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Lawmakers urge Europe to heed Pandora Papers ‘lessons’

A newly-adopted parliamentary report on ICIJ's 2021 investigation highlighted concerning issues, from inequality in financial systems to the need to protect journalists and whistleblowers.

The European Parliament has overwhelmingly voted to adopt a committee report on “lessons learnt from the Pandora Papers and other revelations,” but rejected a key proposal to clamp down on tax avoidance amid pushback from conservative members.

Lawmakers voted 465 to five with six abstentions to adopt the report at a session of parliament in Strasbourg, France last week, as part of the European Union’s official response to ICIJ’s Pandora Papers investigation, which was published in October 2021.

The Pandora Papers — among the world’s biggest leaks of financial information — revealed how the rich and powerful use offshore tax havens to hide and move their money.

The Committee on Economic and Monetary Affairs held public hearings in the months following the Pandora Papers in order to prepare the final report, which highlights numerous issues raised by the ICIJ investigation, from the role of auditing and accountancy firms in aiding illicit financial flows, to the need for better protections for whistleblowers and journalists working to bring these stories to light.

Speaking during a debate ahead of the parliamentary vote, Denmark’s Niels Fuglsang, the rapporteur responsible for the report, condemned what he labeled a “rigged” financial system in which top earners use tax advisors, shell companies and fake trusts to sidestep their tax obligations.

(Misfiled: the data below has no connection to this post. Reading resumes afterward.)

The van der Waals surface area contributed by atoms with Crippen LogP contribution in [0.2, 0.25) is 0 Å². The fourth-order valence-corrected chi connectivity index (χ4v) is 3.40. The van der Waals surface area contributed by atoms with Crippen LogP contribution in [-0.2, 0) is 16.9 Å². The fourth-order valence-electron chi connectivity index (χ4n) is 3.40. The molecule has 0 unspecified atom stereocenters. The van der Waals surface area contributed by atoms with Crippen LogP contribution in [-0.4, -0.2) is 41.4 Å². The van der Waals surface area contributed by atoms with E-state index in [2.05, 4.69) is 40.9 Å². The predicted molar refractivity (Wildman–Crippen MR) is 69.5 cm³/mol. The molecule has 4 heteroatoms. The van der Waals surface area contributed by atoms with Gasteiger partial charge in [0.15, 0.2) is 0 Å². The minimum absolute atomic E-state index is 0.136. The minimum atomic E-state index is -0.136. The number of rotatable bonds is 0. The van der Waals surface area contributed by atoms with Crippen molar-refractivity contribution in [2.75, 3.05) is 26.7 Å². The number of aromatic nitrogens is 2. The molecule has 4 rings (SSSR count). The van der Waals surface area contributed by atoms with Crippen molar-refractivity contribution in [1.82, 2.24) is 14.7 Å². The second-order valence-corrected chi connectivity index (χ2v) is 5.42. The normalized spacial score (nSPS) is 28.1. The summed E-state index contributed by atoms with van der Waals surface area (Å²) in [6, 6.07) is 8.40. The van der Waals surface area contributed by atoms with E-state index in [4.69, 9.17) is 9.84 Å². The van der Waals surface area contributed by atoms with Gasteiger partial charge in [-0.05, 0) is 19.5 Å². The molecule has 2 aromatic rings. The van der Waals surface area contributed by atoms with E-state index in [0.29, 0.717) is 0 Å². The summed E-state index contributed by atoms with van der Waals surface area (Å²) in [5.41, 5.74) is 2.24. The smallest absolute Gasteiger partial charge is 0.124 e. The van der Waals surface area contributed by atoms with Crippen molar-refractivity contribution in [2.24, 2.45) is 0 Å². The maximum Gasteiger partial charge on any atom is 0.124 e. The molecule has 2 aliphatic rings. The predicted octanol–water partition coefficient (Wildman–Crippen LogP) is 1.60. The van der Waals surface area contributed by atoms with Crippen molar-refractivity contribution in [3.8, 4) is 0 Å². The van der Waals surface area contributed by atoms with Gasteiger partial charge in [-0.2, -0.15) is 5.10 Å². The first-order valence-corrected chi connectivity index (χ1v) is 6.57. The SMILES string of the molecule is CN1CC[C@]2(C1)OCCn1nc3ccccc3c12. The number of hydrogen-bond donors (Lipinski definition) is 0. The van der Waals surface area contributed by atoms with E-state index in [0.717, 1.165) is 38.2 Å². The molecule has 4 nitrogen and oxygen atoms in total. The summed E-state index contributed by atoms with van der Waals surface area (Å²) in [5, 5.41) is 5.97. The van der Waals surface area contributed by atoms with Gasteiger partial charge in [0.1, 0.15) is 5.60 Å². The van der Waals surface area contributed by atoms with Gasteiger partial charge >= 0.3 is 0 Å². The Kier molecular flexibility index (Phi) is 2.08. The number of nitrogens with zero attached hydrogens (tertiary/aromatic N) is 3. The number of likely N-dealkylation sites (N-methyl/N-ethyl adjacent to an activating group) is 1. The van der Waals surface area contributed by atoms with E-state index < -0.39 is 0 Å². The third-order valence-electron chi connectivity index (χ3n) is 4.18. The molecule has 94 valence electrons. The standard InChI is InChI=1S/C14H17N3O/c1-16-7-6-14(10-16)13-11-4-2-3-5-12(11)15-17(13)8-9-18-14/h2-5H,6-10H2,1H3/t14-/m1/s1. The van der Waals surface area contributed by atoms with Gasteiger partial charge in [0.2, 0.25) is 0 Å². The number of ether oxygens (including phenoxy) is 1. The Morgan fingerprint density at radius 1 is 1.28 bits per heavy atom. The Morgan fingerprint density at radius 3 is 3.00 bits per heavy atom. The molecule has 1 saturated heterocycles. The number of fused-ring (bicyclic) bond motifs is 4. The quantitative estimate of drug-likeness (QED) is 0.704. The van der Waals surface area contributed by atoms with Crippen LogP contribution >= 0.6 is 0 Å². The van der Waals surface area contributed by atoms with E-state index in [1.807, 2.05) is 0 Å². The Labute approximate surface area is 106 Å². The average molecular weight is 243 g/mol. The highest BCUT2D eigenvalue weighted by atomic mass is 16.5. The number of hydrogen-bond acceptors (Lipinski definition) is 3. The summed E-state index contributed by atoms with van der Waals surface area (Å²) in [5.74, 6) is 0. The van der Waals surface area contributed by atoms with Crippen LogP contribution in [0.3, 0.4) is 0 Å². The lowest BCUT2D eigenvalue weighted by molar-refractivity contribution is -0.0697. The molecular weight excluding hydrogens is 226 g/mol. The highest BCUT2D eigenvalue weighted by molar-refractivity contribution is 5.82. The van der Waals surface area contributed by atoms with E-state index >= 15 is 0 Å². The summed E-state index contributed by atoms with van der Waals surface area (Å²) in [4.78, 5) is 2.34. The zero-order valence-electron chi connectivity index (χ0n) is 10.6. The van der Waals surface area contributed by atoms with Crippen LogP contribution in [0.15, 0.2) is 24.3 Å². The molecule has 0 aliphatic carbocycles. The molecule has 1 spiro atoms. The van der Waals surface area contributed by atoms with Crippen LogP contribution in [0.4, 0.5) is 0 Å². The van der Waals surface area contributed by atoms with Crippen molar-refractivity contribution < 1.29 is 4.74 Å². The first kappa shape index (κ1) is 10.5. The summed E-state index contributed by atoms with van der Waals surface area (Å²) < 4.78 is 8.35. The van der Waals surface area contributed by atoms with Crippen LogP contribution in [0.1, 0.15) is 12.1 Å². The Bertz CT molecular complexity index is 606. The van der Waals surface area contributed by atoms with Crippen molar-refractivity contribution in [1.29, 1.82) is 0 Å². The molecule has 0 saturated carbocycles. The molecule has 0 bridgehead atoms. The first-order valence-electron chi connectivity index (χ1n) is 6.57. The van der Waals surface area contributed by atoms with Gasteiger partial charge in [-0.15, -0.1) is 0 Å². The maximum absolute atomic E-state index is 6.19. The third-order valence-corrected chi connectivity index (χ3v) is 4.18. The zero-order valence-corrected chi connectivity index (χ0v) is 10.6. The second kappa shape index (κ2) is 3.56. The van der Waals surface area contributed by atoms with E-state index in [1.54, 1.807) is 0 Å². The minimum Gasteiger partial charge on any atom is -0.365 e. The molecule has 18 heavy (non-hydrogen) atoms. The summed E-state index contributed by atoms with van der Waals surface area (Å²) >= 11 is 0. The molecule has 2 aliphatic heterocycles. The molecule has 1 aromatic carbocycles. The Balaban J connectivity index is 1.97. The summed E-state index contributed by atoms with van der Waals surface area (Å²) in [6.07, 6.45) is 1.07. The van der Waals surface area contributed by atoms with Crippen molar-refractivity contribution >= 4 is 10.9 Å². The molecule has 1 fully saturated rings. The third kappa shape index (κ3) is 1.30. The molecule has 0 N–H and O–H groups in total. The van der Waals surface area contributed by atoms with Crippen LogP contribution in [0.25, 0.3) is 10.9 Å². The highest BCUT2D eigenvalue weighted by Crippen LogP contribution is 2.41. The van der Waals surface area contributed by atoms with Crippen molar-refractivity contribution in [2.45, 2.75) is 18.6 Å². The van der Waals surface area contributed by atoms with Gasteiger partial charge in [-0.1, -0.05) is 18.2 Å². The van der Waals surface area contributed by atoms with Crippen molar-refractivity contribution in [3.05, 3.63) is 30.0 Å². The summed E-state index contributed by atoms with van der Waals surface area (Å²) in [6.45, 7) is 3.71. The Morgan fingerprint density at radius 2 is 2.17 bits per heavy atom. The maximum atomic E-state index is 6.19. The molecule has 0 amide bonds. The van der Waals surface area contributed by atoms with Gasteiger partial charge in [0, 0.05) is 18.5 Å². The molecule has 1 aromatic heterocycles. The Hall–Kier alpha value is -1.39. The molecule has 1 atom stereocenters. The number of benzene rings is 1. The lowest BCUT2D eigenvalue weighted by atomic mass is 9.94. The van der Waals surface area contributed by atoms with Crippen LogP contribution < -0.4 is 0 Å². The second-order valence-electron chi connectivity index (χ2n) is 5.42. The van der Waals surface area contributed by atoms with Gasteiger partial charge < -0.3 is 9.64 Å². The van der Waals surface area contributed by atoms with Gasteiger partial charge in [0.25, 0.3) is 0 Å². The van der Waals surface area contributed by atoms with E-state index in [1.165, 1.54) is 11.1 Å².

“We have seen in the Pandora Papers that we have two systems,” Fuglsang said. “We have two sets of rules: One for the 99% of those who go to work and pay their taxes, and one for the top 1% who are able to use offshore accounts, hire tax advisers, hire lawyers that help them create shell companies and fake trusts so that they can avoid paying their taxes. And that is basically what we need to do away with.”

Fuglsang urged his colleagues to vote in favor of recommending a European minimum tax on capital gains — profits made from selling stocks, real estate and other assets — but the proposal was ultimately blocked by members of the conservative European People’s Party.

The EPP also rejected Fuglsang’s call to separate the financial advisory and auditing arms of companies that offer tax advice, though failed to block the amendment.

“We deplore the conservatives’ moves against tax justice,” Fuglsang said in a statement after the vote.

“Considering the lack of progress in reforms since this, biggest ever, leak of offshore papers, this is absolutely disgraceful.”

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Negotiations over the plan to identify and prevent the misuse of shell companies — a directive known as “Unshell,” already greenlit by the European Commission — have also stalled and, some experts say, risk being further watered down.

Fuglsang and others have called for the negotiations process to be accelerated.

“[We] urge EU leaders to give teeth to the EU tax havens list, by including a minimum level of economic substance as criteria for what constitutes a tax haven, as well as tough sanctions,” France’s Aurore Lalucq said in a statement.

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